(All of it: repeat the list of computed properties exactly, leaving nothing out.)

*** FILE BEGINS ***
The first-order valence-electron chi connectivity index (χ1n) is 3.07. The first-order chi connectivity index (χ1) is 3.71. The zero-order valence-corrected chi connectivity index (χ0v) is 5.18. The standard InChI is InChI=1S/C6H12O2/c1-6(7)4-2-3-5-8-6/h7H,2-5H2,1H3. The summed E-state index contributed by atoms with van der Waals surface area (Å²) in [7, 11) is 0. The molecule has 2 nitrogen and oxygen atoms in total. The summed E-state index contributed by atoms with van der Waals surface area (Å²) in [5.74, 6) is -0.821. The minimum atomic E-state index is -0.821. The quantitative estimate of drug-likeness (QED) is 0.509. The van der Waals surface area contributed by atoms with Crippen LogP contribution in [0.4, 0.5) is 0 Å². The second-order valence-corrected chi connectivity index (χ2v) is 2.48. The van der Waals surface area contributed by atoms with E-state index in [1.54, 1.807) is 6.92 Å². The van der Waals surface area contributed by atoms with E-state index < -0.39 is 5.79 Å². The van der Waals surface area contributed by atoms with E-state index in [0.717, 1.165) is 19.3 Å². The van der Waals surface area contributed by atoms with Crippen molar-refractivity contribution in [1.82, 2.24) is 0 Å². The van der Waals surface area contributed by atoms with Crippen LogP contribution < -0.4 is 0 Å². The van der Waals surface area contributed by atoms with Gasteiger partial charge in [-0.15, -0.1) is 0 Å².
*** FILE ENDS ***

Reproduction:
The first-order valence-electron chi connectivity index (χ1n) is 3.07. The first-order chi connectivity index (χ1) is 3.71. The zero-order valence-corrected chi connectivity index (χ0v) is 5.18. The standard InChI is InChI=1S/C6H12O2/c1-6(7)4-2-3-5-8-6/h7H,2-5H2,1H3. The summed E-state index contributed by atoms with van der Waals surface area (Å²) in [7, 11) is 0. The molecule has 2 nitrogen and oxygen atoms in total. The summed E-state index contributed by atoms with van der Waals surface area (Å²) in [5.74, 6) is -0.821. The minimum atomic E-state index is -0.821. The quantitative estimate of drug-likeness (QED) is 0.509. The van der Waals surface area contributed by atoms with Crippen LogP contribution in [0.4, 0.5) is 0 Å². The second-order valence-corrected chi connectivity index (χ2v) is 2.48. The van der Waals surface area contributed by atoms with E-state index in [1.54, 1.807) is 6.92 Å². The van der Waals surface area contributed by atoms with E-state index < -0.39 is 5.79 Å². The van der Waals surface area contributed by atoms with E-state index in [0.717, 1.165) is 19.3 Å². The van der Waals surface area contributed by atoms with Crippen molar-refractivity contribution in [1.82, 2.24) is 0 Å². The van der Waals surface area contributed by atoms with Crippen LogP contribution < -0.4 is 0 Å². The van der Waals surface area contributed by atoms with Gasteiger partial charge in [-0.15, -0.1) is 0 Å².